Monday, August 25, 2008

Not Just Il,but Dead?

Once again, a casual post at the Chicago Sun-Times QT leads me astray.

Japanese researcher says North Korea's Kim Jong Il died five years ago, with a double making public appearances ever since.

The source article is here. Naturally the evidence is pretty thin and there's no corroboration, but the idea does create questions. The first one - why would they do that? - is actually not too hard to at least speculatively answer. From what I can find, there's no anointed successor in place; none of Kim's sons has been given the seasoning that Kim was given. So this would be a way for the ruling elites to buy some time to put a succession together.

Would it work? The commentators I read seem skeptical. They would have to maintain the deception long enough to build up the reputation of the next guy which, given the extraordinary conditions there, shouldn't be completely ruled out. But secrecy there isn't what it once was, and things have gone so far down the tubes since the son took over from dad that it seems unlikely that the cult of personality can be held together with a grandson.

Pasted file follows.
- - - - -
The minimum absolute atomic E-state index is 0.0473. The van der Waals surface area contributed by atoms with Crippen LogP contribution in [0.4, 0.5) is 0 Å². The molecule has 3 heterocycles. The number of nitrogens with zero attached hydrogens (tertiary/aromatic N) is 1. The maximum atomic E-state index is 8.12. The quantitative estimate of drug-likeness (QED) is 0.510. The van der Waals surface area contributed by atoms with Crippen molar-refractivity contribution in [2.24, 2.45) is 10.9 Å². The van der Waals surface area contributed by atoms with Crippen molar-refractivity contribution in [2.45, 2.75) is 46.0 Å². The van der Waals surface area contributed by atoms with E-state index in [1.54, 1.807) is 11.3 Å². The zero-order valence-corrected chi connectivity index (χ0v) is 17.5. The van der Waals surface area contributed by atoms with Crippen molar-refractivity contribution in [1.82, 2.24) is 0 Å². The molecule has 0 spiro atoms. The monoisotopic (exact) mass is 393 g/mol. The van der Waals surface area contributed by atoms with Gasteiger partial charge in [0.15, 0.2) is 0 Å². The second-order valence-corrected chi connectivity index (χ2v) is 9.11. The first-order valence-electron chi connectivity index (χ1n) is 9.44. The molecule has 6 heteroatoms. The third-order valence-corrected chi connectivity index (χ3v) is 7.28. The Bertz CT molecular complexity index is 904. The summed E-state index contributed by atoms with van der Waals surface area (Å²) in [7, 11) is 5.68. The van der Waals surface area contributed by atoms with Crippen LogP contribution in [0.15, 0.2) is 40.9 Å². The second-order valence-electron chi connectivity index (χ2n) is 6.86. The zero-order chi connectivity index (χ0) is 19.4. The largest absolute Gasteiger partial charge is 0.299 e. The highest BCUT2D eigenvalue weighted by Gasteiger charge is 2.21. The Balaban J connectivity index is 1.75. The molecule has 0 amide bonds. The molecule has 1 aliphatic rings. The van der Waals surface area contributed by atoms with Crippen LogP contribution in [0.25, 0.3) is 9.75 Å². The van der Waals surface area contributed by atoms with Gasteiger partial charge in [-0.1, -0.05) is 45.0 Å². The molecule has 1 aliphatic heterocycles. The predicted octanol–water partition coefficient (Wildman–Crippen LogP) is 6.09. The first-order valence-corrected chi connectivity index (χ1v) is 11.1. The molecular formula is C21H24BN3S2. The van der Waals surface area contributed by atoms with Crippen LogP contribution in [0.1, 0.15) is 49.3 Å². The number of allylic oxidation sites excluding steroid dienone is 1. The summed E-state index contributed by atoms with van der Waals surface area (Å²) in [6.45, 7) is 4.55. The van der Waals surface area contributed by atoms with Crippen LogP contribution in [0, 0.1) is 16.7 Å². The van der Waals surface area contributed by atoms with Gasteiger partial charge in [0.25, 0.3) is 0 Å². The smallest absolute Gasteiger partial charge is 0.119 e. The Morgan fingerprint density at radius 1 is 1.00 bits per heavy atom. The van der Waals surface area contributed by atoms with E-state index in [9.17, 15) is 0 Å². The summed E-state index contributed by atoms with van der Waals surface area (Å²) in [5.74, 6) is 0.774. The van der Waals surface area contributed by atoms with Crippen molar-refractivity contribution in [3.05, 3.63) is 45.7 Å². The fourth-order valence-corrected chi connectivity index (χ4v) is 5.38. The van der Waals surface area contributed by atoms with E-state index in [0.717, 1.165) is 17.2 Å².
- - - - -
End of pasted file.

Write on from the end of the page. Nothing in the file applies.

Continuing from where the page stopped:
Could they try to maintain power without a Kim at the top? I think it would be problematic. After so many years with a godlike figure to grip the populace, the transition to a Politburo-type situation would be hazardous. No one was sad to see Stalin go, but his successors never had his grip on power, and even he didn't have the level of worship enjoyed by the Kim family. It might work for a while, but I can imagine the same rot from within that the Soviet Union experienced, especially since the conditions are so much worse.

Which brings up the big question; what then? The possibilities mentioned are a takeover by the North Korean military, Chinese intervention, general internal chaos, or - the best possible outcome - reunification similar to Germany. My inclination is to go with a military takeover at first, followed by intervention by someone from the outside who's willing to do the massive rebuilding it will take. The Chinese have been footing the military bill there; will they want to take over and clean up the mess, or let the South Koreans have it? Fear of a strong,united U.S.-allied Korea will probably motivate China to step in and try to keep the lid on,which would increase our motivation to help South Korea try to get a hand in there.

It's tough to see a smooth, happy ending to that, which may be why Asian markets suffer whenever there's a rumor of Kim's death or illness. They realize that, as disgusting as North Korea is now, it's likely to get worse before it gets better.

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